Keeping life green and simple
Did you know the Carbon Trust calculated that a 2-metre-high real Christmas tree has a carbon footprint of 16 kg CO2 (if it ends up in landfill). The Carbon Trust also found that an equivalent artificial tree has a carbon footprint of 40kg CO2.
Here is Russell, our local Christmas Tree grower, with his top 5 tips for making sure your carbon footprint remains as low as possible when choosing a tree this year. And don't panic if you do have an artifical tree... it doesn't mean your carbon foot print is necessarily higher.
Christmas creates so much waste. GWP group say in their latest blog that 125 tonnes of plastic wrapping are discarded over the Christmas period in the UK.
Overall it is estimated that the UK generates around 30% more waste over the festive period.
We popped along to our local Christmas Tree Farm to speak to Russell Parkins who is a grower and seller of Christmas trees. We wanted to find out whether he thinks attitudes are changing and if people are more conscious about their Christmas Carbon Footprint.
“Absolutely”, says Russell. “Without a doubt people are considering how they can minimise their impact on the environment during Christmas. For example, with a pot grown tree you can re-plant it in your garden.”
Russell explained to us that as an industry, one of the biggest challenges farmers and growers face is how to reduce their use of plastics. Being outside all the time, they need materials that are durable and can withstand the elements. One such challenge comes in the form of the netting that a real Christmas trees are wrapped in, allowing you to carry it and transport it easily.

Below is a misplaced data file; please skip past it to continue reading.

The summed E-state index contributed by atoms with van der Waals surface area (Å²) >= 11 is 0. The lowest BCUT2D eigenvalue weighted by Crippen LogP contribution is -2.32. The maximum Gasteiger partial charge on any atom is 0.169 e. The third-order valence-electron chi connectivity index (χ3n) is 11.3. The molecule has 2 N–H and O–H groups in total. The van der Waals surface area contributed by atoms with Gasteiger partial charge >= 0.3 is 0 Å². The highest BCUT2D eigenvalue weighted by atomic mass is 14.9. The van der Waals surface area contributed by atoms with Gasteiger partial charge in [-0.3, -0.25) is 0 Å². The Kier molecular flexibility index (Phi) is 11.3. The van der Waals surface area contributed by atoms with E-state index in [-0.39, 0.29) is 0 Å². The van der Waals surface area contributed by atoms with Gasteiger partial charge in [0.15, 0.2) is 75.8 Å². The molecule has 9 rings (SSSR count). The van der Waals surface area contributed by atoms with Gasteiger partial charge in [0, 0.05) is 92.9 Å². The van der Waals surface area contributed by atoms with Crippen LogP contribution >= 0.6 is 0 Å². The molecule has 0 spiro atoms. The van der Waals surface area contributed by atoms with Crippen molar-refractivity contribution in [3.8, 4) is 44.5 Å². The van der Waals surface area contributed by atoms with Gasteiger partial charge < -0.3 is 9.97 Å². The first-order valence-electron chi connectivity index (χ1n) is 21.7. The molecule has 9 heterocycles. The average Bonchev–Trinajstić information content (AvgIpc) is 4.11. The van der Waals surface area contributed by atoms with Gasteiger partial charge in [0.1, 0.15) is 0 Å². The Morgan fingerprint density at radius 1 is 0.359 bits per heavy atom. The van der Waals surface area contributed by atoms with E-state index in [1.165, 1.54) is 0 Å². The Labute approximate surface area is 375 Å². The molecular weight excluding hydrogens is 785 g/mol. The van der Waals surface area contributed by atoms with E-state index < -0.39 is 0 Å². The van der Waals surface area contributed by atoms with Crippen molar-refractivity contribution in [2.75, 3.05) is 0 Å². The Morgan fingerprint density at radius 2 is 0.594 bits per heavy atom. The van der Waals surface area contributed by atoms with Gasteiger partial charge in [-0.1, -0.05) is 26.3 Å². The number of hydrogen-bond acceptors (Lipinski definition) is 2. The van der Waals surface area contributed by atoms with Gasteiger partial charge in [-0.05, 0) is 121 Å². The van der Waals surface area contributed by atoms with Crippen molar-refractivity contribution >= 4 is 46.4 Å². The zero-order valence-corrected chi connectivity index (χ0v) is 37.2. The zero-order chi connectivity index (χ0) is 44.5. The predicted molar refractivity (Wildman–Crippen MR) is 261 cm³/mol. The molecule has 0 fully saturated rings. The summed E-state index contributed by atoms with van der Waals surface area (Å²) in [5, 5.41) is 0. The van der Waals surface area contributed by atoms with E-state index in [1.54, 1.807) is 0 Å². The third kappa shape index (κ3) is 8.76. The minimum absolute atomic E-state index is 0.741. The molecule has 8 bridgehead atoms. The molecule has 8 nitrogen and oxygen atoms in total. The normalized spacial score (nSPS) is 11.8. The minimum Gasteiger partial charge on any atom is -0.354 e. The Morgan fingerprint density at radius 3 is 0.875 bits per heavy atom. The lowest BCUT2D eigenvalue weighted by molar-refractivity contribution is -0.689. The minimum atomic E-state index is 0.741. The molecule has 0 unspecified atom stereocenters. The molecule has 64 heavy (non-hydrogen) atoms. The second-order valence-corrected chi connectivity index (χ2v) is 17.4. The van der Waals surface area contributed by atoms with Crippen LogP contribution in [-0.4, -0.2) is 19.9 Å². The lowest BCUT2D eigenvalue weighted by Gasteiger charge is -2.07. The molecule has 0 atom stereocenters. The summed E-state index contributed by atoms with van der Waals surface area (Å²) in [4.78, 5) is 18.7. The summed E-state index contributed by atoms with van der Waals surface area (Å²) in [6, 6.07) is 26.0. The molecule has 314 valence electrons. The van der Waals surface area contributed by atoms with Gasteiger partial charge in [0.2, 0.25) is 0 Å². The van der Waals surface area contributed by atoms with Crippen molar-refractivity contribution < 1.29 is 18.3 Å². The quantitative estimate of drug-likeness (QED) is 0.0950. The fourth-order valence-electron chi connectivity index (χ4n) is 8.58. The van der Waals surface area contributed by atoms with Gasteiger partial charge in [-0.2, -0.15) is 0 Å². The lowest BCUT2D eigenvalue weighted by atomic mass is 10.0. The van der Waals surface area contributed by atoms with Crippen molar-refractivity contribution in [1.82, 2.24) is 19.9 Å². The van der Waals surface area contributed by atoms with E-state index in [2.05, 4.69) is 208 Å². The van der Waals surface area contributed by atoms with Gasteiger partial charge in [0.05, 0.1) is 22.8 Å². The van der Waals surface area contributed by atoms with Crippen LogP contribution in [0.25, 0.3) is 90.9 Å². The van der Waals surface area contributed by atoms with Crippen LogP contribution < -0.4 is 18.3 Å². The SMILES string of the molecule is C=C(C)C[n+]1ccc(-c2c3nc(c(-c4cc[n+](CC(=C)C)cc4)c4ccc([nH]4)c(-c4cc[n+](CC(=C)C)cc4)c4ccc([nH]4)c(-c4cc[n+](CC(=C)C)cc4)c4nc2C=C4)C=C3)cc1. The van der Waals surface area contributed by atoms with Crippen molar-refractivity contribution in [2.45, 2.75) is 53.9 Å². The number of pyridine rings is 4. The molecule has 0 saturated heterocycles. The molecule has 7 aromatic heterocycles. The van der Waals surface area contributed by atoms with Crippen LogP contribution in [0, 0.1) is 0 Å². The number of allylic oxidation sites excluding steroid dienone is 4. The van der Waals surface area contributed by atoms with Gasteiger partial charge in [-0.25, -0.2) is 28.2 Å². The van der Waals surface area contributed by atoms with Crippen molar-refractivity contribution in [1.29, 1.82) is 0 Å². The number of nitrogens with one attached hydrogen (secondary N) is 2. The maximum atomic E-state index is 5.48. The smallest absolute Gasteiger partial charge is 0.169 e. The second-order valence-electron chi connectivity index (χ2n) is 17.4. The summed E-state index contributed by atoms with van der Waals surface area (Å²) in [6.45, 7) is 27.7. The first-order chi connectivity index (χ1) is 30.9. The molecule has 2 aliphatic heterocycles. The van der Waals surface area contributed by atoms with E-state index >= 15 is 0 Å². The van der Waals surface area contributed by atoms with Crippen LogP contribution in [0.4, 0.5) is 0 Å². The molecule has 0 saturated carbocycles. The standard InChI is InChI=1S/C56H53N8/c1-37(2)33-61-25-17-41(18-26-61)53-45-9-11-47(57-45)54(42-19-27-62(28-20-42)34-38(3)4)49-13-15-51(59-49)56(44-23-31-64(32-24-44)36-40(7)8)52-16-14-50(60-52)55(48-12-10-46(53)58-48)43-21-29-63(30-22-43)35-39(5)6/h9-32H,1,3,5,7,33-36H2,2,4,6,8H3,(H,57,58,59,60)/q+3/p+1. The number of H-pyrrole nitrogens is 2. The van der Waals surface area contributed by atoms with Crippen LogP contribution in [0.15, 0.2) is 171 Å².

“There have been previous so-called eco-friendly netting products out there for some time.” Russel explains. “But whilst they breakdown, they do so into micro plastics…which as we all know now are just as harmful as solid plastics when discarded. But we have managed to source a plant-based plastic which can be composted, and I’ve just secured enough to cover 100% of our requirements for next season”.
Russell is also keen to encourage his suppliers to reduce their single use plastics. Even the price tags on his trees are all now recyclable.
Russell is a member of the British Christmas Tree Growers Association (BCTGA) who are the industry voice for quality, locally grown Christmas trees in the UK.
We spoke to Pippa Wild of the BCTGA. Pipppa explained, “As British farmers and growers, our members should be part of the solution to tackling climate change – not part of the problem. Afterall, buying a locally grown, real Christmas tree and then recycling it afterwards is a virtually carbon neutral process - and that’s what we champion.”
Thank you to Russell and the Dane End Christmas Tree farm for contributing to our video.
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